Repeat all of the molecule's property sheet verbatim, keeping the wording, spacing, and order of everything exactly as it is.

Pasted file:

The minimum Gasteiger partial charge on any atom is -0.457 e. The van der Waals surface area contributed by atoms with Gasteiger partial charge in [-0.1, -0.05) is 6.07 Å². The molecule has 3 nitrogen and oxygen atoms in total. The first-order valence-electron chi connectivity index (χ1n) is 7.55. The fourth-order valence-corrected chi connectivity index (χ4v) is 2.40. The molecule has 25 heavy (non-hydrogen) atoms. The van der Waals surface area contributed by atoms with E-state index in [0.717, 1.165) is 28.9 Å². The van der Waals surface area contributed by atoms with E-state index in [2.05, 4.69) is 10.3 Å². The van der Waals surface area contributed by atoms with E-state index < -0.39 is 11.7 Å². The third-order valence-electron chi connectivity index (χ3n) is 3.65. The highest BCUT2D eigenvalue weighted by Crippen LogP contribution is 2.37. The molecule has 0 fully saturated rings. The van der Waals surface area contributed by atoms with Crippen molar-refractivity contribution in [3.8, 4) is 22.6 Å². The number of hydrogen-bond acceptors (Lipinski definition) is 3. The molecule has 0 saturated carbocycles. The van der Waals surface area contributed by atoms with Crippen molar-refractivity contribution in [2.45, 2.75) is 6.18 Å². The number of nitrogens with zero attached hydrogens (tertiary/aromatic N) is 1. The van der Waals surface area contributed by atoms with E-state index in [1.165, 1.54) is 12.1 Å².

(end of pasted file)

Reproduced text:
The minimum Gasteiger partial charge on any atom is -0.457 e. The van der Waals surface area contributed by atoms with Gasteiger partial charge in [-0.1, -0.05) is 6.07 Å². The molecule has 3 nitrogen and oxygen atoms in total. The first-order valence-electron chi connectivity index (χ1n) is 7.55. The fourth-order valence-corrected chi connectivity index (χ4v) is 2.40. The molecule has 25 heavy (non-hydrogen) atoms. The van der Waals surface area contributed by atoms with E-state index in [0.717, 1.165) is 28.9 Å². The van der Waals surface area contributed by atoms with E-state index in [2.05, 4.69) is 10.3 Å². The van der Waals surface area contributed by atoms with E-state index < -0.39 is 11.7 Å². The third-order valence-electron chi connectivity index (χ3n) is 3.65. The highest BCUT2D eigenvalue weighted by Crippen LogP contribution is 2.37. The molecule has 0 fully saturated rings. The van der Waals surface area contributed by atoms with Crippen molar-refractivity contribution in [3.8, 4) is 22.6 Å². The number of hydrogen-bond acceptors (Lipinski definition) is 3. The molecule has 0 saturated carbocycles. The van der Waals surface area contributed by atoms with Crippen molar-refractivity contribution in [2.45, 2.75) is 6.18 Å². The number of nitrogens with zero attached hydrogens (tertiary/aromatic N) is 1. The van der Waals surface area contributed by atoms with E-state index in [1.165, 1.54) is 12.1 Å².